I originally wrote this with the intention of sending it to a few media outlets, but I never did and it has been sat in my drafts for a while, so I thought I’d just post it. Enjoy!
The English language has some interesting colloquialisms, especially around the concept of being young. Many of them aim to bestow wisdom upon the subject, such as the popular idiom “youth is wasted on the young”. Personally, I find the risqué ones more engaging, like “young, dumb and full of…”. I won’t finish it off, no pun intended.
I feel strange describing myself as young. Not because I don’t feel young, or even that I don’t consider myself to be young, but because I’ve heard so many nurses, doctors and oncologists use the word to describe me, that I have started to associate it with my diagnosis. It is usually said in a tone of pity with accompanying wide-eyed sympathy. People are nice, and I’m grateful for that, but I’m still an adult who craves a more complex response than wide-eyed pity. For I was diagnosed with stage 3 pancreatic cancer at the ripe old age of 28, placing me firmly in the Adolescent and Young Adult (AYA) category of cancer sufferers.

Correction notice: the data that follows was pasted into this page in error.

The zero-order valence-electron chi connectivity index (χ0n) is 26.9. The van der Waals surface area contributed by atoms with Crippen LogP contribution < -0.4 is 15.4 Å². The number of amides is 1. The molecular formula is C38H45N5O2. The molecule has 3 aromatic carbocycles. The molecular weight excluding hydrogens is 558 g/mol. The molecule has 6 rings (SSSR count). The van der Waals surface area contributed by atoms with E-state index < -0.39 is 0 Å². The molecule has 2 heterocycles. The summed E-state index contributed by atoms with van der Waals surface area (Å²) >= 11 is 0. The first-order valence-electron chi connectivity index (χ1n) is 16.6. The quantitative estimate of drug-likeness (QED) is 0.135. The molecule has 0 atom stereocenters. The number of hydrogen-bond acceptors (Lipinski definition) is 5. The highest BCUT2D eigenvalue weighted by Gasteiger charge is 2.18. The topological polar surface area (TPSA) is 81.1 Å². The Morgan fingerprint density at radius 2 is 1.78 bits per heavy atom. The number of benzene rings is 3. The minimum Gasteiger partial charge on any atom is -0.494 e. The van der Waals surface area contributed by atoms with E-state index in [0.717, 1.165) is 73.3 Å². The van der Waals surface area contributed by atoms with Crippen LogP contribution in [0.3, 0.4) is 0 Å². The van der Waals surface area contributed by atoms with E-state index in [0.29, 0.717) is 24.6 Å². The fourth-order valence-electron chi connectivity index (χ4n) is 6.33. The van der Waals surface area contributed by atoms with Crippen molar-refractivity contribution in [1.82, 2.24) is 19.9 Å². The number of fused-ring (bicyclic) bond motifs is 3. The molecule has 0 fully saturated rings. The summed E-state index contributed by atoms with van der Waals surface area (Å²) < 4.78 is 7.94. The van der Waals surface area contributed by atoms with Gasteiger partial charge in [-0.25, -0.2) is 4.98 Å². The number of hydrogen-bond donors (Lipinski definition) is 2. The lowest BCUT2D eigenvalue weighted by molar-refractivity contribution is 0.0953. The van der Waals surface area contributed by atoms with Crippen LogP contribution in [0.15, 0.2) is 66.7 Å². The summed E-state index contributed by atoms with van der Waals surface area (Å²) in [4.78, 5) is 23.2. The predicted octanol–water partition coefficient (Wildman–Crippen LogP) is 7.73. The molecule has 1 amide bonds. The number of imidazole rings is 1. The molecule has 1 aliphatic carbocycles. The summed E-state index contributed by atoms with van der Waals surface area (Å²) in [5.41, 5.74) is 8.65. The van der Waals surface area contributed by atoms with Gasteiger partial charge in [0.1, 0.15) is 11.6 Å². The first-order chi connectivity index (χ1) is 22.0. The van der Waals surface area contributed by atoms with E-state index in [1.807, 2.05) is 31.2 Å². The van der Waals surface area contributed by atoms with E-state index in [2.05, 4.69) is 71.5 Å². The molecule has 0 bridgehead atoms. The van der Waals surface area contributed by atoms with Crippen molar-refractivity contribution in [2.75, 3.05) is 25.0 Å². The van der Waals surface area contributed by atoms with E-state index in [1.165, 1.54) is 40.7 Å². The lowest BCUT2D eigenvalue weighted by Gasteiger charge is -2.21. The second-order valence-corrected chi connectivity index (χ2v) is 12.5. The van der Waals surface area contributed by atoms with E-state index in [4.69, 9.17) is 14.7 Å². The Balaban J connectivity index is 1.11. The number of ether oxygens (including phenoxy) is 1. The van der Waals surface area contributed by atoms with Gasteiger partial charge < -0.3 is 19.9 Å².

To qualify for this coterie, you must be between the ages of 15 and 35, and you must, of course, have cancer. We don’t let cancer muggles sit at the table with us, just like we don’t let grey-haired sufferers of the malady have a piece of the pie either. It is our way of establishing exclusivity in a club that no one would ever voluntarily join. Previous cancer sufferers are welcome too, seeing as they can contribute to the woes of emotional turmoil that come with a cancer diagnosis in your youth, but that is it. Ok, perhaps those bereaved due to an AYA person dying of cancer can also come along. Perhaps they can invite their parents too. And their dog, who probably misses them dearly. But that’s it – period.